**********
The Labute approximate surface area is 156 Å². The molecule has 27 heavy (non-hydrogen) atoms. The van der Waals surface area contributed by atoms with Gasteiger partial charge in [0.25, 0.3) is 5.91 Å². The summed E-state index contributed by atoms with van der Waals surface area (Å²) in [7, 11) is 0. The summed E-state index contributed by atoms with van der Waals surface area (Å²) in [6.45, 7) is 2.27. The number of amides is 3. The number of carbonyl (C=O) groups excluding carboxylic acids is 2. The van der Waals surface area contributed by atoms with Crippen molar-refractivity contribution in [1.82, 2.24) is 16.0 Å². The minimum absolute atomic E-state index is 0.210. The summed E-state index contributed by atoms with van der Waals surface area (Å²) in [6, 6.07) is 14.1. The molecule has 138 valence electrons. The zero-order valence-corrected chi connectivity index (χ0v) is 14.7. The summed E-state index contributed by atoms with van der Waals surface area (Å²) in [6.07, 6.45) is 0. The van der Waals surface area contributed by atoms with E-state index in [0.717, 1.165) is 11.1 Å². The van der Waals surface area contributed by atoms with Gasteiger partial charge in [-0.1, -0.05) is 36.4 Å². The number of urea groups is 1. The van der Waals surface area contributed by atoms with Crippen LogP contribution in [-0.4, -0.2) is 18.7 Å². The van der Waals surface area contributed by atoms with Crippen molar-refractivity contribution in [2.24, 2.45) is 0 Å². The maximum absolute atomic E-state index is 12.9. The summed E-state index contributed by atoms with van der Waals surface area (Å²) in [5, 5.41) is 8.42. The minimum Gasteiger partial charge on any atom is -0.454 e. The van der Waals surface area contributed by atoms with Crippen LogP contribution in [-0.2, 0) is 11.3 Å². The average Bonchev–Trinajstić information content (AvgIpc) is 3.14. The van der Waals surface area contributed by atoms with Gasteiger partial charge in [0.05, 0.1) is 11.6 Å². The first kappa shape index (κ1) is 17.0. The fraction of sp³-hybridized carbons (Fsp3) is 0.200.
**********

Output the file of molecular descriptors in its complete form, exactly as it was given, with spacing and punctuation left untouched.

The Labute approximate surface area is 156 Å². The molecule has 27 heavy (non-hydrogen) atoms. The van der Waals surface area contributed by atoms with Gasteiger partial charge in [0.25, 0.3) is 5.91 Å². The summed E-state index contributed by atoms with van der Waals surface area (Å²) in [7, 11) is 0. The summed E-state index contributed by atoms with van der Waals surface area (Å²) in [6.45, 7) is 2.27. The number of amides is 3. The number of carbonyl (C=O) groups excluding carboxylic acids is 2. The van der Waals surface area contributed by atoms with Crippen molar-refractivity contribution in [1.82, 2.24) is 16.0 Å². The minimum absolute atomic E-state index is 0.210. The summed E-state index contributed by atoms with van der Waals surface area (Å²) in [6, 6.07) is 14.1. The molecule has 138 valence electrons. The zero-order valence-corrected chi connectivity index (χ0v) is 14.7. The summed E-state index contributed by atoms with van der Waals surface area (Å²) in [6.07, 6.45) is 0. The van der Waals surface area contributed by atoms with E-state index in [0.717, 1.165) is 11.1 Å². The van der Waals surface area contributed by atoms with Gasteiger partial charge in [-0.1, -0.05) is 36.4 Å². The number of urea groups is 1. The van der Waals surface area contributed by atoms with Crippen LogP contribution in [-0.4, -0.2) is 18.7 Å². The van der Waals surface area contributed by atoms with Crippen molar-refractivity contribution in [2.24, 2.45) is 0 Å². The maximum absolute atomic E-state index is 12.9. The summed E-state index contributed by atoms with van der Waals surface area (Å²) in [5, 5.41) is 8.42. The minimum Gasteiger partial charge on any atom is -0.454 e. The van der Waals surface area contributed by atoms with Crippen LogP contribution in [-0.2, 0) is 11.3 Å². The average Bonchev–Trinajstić information content (AvgIpc) is 3.14. The van der Waals surface area contributed by atoms with Gasteiger partial charge in [0.05, 0.1) is 11.6 Å². The first kappa shape index (κ1) is 17.0. The fraction of sp³-hybridized carbons (Fsp3) is 0.200.